1. Ouch. This was painful to read. Hope you are okay and you can find some peace with the finality of this letter.

  2. Oddly enough, right now I do feel ok. Of course it's only been like 20 minutes. I am having sudden cigarette cravings....

  3. It's interesting. It starts so mild that I would have thought this would be an attempt to make up: You chose him, my parents were not happy about my choice either, but eventually they accepted him...

    In the middle, it sounds like a bit of self-pity and perhaps a quite subjective interpretation of the story (perhaps your father's parents have a wholly different story to tell).

    So it came as an absolute surprise that she takes out the leash in the end of the letter: B does not want to see us (I thought they did not want to meet him?????). If you go on marrying him, we are divorced.

    Looks quite inconsistent, as a whole. Looks as though her own thoughts had carried her away on a certain path, and suddenly she remembers that this was not at all what she wanted to say...

  4. It's interesting to me how strongly she still feels the hurt of your father's parents threatening to not come to her wedding and yet...
    Here she is, saying that she cannot come to yours.
    This is the part I cannot understand. She KNOWS how much this will hurt you.
    It would be going against her own beliefs, she says.
    What kind of a religion could possibly make a mother choose "beliefs" over love of her child?
    I'm sorry. This is a very hurtful letter and I think it is a form of abuse.
    I am sorry you are in this spot. I say go towards the love. Wherever the love is, there will be light.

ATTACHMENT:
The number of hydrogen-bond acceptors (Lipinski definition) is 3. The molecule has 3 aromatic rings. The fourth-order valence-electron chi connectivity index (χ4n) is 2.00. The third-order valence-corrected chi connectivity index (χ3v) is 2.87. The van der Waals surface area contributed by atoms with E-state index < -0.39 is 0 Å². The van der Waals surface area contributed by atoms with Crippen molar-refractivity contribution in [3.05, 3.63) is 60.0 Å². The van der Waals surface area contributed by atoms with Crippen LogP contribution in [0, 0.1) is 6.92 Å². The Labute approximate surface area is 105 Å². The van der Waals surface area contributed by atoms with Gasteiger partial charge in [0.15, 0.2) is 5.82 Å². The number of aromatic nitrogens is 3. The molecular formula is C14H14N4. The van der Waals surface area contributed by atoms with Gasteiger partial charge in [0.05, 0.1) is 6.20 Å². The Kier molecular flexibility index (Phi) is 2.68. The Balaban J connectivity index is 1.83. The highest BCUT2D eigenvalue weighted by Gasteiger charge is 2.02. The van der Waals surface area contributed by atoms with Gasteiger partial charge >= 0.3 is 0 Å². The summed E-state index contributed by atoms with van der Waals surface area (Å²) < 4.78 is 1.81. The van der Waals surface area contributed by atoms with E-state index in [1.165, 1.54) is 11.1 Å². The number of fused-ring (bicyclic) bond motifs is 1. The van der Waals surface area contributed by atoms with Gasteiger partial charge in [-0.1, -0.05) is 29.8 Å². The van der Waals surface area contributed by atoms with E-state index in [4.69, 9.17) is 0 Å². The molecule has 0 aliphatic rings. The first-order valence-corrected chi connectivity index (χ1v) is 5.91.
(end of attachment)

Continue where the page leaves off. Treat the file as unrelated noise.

5. Shoshi- yeah, I tried to set up a meeting between B and my parents about 5-6 times before I gave up, but I have also several times given an open invitation ("if you ever want to meet B i will set something up" etc)

  6. I think I'd reply back something to the effect of: "B has been more than willing to meet you. In fact, we've tried to set that up many times. You are the ones who have refused contact with him. But I agree, that is something that our children will have to be told when the time comes."

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  8. Heartbreaking. And she's fundamentally wrong about two things:

    First she claims that you "chose to divorce yourself from the rest of the family." Not true. It is she who is divorcing you from the family not you. You've tried to reach out and she's rejected your overtures. Don't let her pin this on you.

    Second, she tries to make it seem that disowning is a proportionate response to your marrying outside of her faith. It's not. You are marrying someone that you love and who loves you who happens not share the religious faith of your mother.

    She has demonstrated that she cares about Judaism more than she does her own daughter.

    P.S. You should sent joyous wedding announcements to every relative in your family and reach out to all of them and let them know that you would be happy to have an ongoing relationship with anyone who is willing to stay in contact.

  9. How come your Mom sent a mail about the history of her own wedding exactely on the day you published a post about the similar theme?

    Pure coincidence, or does she follow your blog?

    If the latter might be true, I propose we treat her respectfully.

  10. the juxtaposition of this post/email with the 4-hour-long class i had today on how to make Orthodox Jewish communities more inclusive is just horrific.

    sorry this is what's happening.

  11. isnt it possible that she isnt choosing her "religious beliefs" over her "love for her daughter", but rather, that she is honestly and sincerely worried and concerned about your choices? her religious beliefs shape her thoughts, her emotions, they color every decision, every reaction, every feeling she has. our beliefs create our reality. in her reality you ARE doing something seriously hazardous to your wellbeing, what kind of mother who loves her daughter would stand by and watch that?